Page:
The Atlanta Braves and Cobb County, Ga., didn't just think they could just agree to build a new publicly subsidized stadium with $300 million of taxpayer money and not rile up the local tea party chapter did they? If they did, they were foolish.
The Atlanta Tea Party Patriots, according to Bloomberg, are planning to file a lawsuit this week that aims to block construction of the new suburban stadium the Braves announced in November and plan to play in come 2017.
The Cobb County Commission previously voted 4-1 to approve funding for the stadium. The stadium would be financed for 30 years through revenue bonds and would be paid back through a number of taxes to things like hotels and rental cars, plus a redistribution of existing property taxes. Local taxpayers had no say because no new taxes were created.
The local tea party chapter, of course, is fuming. They like the deal as much as they like President Obama and Keith Olbermann burning money together at a "Happy Holidays" party.
In the coming days, the Atlanta Tea Party Patriots are expected to file a lawsuit against the Cobb County Board of Commissioners to block construction of the new stadium. The group’s leader, Debbie Dooley, says the deal represents an unconstitutional use of taxpayer money. She also doesn’t like the precedent it could set. “If Cobb County is allowed to get away with this, you can bet other counties will do everything in their power to circumvent a vote by the people for something like this," she said.
There’s another potential precedent here, too. If the Braves are entitled to subsidies, what about other private corporations? Since the deal was announced, the Weather Channel has already demanded tax breaks for its planned expansion in Cobb County. Who's next?
As you know, there are many people who don't like the new Braves stadium deal: the people who live in Atlanta proper and don't want to see their team selling out to the suburbs, the people who think Cobb County has better uses for its public funds and the people who just think the plan is full of holes.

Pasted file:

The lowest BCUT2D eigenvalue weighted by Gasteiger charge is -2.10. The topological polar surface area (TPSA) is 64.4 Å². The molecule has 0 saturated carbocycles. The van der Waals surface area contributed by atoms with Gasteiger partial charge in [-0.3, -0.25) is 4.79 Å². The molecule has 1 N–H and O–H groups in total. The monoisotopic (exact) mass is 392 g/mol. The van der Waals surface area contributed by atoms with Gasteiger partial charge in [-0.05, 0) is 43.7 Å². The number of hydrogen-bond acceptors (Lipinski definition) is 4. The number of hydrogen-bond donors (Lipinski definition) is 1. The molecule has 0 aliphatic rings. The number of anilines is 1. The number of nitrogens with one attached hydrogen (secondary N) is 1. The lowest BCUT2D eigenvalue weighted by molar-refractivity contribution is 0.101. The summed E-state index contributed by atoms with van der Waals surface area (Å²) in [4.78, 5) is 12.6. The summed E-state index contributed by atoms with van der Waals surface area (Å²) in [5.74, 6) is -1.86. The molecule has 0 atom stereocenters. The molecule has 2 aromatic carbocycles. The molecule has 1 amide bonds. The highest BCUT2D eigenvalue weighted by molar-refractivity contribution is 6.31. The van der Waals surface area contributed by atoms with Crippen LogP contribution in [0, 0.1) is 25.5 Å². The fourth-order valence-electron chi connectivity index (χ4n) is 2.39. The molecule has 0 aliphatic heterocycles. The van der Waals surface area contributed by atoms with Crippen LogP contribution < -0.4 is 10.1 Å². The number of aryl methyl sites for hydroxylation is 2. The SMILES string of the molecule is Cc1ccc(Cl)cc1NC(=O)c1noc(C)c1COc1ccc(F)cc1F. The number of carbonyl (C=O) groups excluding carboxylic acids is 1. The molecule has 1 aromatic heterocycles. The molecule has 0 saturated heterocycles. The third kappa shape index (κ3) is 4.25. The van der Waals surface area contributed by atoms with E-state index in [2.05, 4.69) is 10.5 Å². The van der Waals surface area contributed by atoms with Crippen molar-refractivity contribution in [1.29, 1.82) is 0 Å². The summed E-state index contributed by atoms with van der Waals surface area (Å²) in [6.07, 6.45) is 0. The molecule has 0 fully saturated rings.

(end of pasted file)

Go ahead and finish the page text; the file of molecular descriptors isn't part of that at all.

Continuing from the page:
Here's more from Bloomberg columnist Jonathan Mahler:
There’s something for everyone to hate in the Cobb County deal. Thus, Georgia’s Tea Partiers find themselves making common cause with local environmentalists and transportation activists, who warn that the planned stadium -- virtually inaccessible by public transportation -- would dramatically increase traffic and pollution in a region already choking on SUVs. Local education advocates oppose the stadium, too; they’d rather see the money go toward closing the county schools' $80 million deficit and rehiring 182 teachers who’ve been laid off. No wonder the Braves and Cobb County conducted their negotiations in secret.
The man who brokered the deal, Tim Lee, chairman of the county board of commissioners, said the stadium would be an economic boon. He conjured visions of a $400 million development adjacent to the stadium with hotels, retail, restaurants, office space and residences. Yup, it's the old “ballpark village” con. More often than not, these developments fail to materialize. If this one proves the exception, well, then Cobb County will have just what it doesn’t need: a strip mall on steroids.
You think the frugal Atlanta Tea Party Patriots would get so mad that they toss B.J. Upton, the $75 million bust, into a harbor somewhere? That might be a fair compromise, actually.
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